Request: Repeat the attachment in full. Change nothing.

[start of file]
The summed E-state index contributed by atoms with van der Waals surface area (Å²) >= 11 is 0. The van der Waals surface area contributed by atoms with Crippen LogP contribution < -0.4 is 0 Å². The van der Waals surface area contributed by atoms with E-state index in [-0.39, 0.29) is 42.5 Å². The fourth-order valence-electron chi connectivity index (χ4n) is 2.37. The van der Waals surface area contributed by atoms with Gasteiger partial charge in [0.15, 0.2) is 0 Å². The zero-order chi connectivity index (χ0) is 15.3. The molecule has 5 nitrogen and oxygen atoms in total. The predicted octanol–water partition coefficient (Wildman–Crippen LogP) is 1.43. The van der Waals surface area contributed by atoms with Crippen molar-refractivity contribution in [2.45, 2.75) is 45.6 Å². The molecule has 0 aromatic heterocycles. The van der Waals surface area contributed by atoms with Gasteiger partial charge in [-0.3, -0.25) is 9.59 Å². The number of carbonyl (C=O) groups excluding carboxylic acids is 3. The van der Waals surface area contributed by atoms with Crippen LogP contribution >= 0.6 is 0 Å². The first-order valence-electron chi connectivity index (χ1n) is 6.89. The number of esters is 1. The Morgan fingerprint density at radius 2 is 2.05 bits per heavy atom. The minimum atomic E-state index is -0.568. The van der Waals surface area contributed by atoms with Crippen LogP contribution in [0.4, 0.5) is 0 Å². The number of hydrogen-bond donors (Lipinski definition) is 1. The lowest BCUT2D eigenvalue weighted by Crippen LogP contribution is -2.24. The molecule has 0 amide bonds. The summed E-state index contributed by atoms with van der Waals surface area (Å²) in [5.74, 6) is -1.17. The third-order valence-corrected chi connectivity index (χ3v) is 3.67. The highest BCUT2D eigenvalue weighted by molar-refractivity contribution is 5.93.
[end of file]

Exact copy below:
The summed E-state index contributed by atoms with van der Waals surface area (Å²) >= 11 is 0. The van der Waals surface area contributed by atoms with Crippen LogP contribution < -0.4 is 0 Å². The van der Waals surface area contributed by atoms with E-state index in [-0.39, 0.29) is 42.5 Å². The fourth-order valence-electron chi connectivity index (χ4n) is 2.37. The van der Waals surface area contributed by atoms with Gasteiger partial charge in [0.15, 0.2) is 0 Å². The zero-order chi connectivity index (χ0) is 15.3. The molecule has 5 nitrogen and oxygen atoms in total. The predicted octanol–water partition coefficient (Wildman–Crippen LogP) is 1.43. The van der Waals surface area contributed by atoms with Crippen molar-refractivity contribution in [2.45, 2.75) is 45.6 Å². The molecule has 0 aromatic heterocycles. The van der Waals surface area contributed by atoms with Gasteiger partial charge in [-0.3, -0.25) is 9.59 Å². The number of carbonyl (C=O) groups excluding carboxylic acids is 3. The van der Waals surface area contributed by atoms with Crippen LogP contribution >= 0.6 is 0 Å². The first-order valence-electron chi connectivity index (χ1n) is 6.89. The number of esters is 1. The Morgan fingerprint density at radius 2 is 2.05 bits per heavy atom. The minimum atomic E-state index is -0.568. The van der Waals surface area contributed by atoms with Crippen LogP contribution in [0.4, 0.5) is 0 Å². The number of hydrogen-bond donors (Lipinski definition) is 1. The lowest BCUT2D eigenvalue weighted by Crippen LogP contribution is -2.24. The molecule has 0 amide bonds. The summed E-state index contributed by atoms with van der Waals surface area (Å²) in [5.74, 6) is -1.17. The third-order valence-corrected chi connectivity index (χ3v) is 3.67. The highest BCUT2D eigenvalue weighted by molar-refractivity contribution is 5.93.